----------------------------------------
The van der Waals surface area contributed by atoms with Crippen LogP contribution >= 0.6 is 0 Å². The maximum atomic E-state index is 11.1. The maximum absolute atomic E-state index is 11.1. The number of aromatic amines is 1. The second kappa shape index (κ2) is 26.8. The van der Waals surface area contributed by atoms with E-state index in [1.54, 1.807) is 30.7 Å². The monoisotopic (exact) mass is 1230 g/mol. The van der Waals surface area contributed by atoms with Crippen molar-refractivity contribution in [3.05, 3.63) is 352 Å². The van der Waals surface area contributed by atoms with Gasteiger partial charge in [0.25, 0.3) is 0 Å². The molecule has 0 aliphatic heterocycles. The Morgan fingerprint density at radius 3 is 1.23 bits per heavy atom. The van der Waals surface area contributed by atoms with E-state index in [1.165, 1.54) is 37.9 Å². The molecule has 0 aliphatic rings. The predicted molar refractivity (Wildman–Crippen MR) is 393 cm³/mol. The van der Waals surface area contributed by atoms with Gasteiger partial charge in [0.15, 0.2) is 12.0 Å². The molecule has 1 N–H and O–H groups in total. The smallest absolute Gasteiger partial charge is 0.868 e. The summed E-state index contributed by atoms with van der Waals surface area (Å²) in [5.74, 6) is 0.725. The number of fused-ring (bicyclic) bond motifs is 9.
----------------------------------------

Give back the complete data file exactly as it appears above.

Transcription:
The van der Waals surface area contributed by atoms with Crippen LogP contribution >= 0.6 is 0 Å². The maximum atomic E-state index is 11.1. The maximum absolute atomic E-state index is 11.1. The number of aromatic amines is 1. The second kappa shape index (κ2) is 26.8. The van der Waals surface area contributed by atoms with E-state index in [1.54, 1.807) is 30.7 Å². The monoisotopic (exact) mass is 1230 g/mol. The van der Waals surface area contributed by atoms with Crippen molar-refractivity contribution in [3.05, 3.63) is 352 Å². The van der Waals surface area contributed by atoms with Gasteiger partial charge in [0.25, 0.3) is 0 Å². The molecule has 0 aliphatic heterocycles. The Morgan fingerprint density at radius 3 is 1.23 bits per heavy atom. The van der Waals surface area contributed by atoms with E-state index in [1.165, 1.54) is 37.9 Å². The molecule has 0 aliphatic rings. The predicted molar refractivity (Wildman–Crippen MR) is 393 cm³/mol. The van der Waals surface area contributed by atoms with Gasteiger partial charge in [0.15, 0.2) is 12.0 Å². The molecule has 1 N–H and O–H groups in total. The smallest absolute Gasteiger partial charge is 0.868 e. The summed E-state index contributed by atoms with van der Waals surface area (Å²) in [5.74, 6) is 0.725. The number of fused-ring (bicyclic) bond motifs is 9.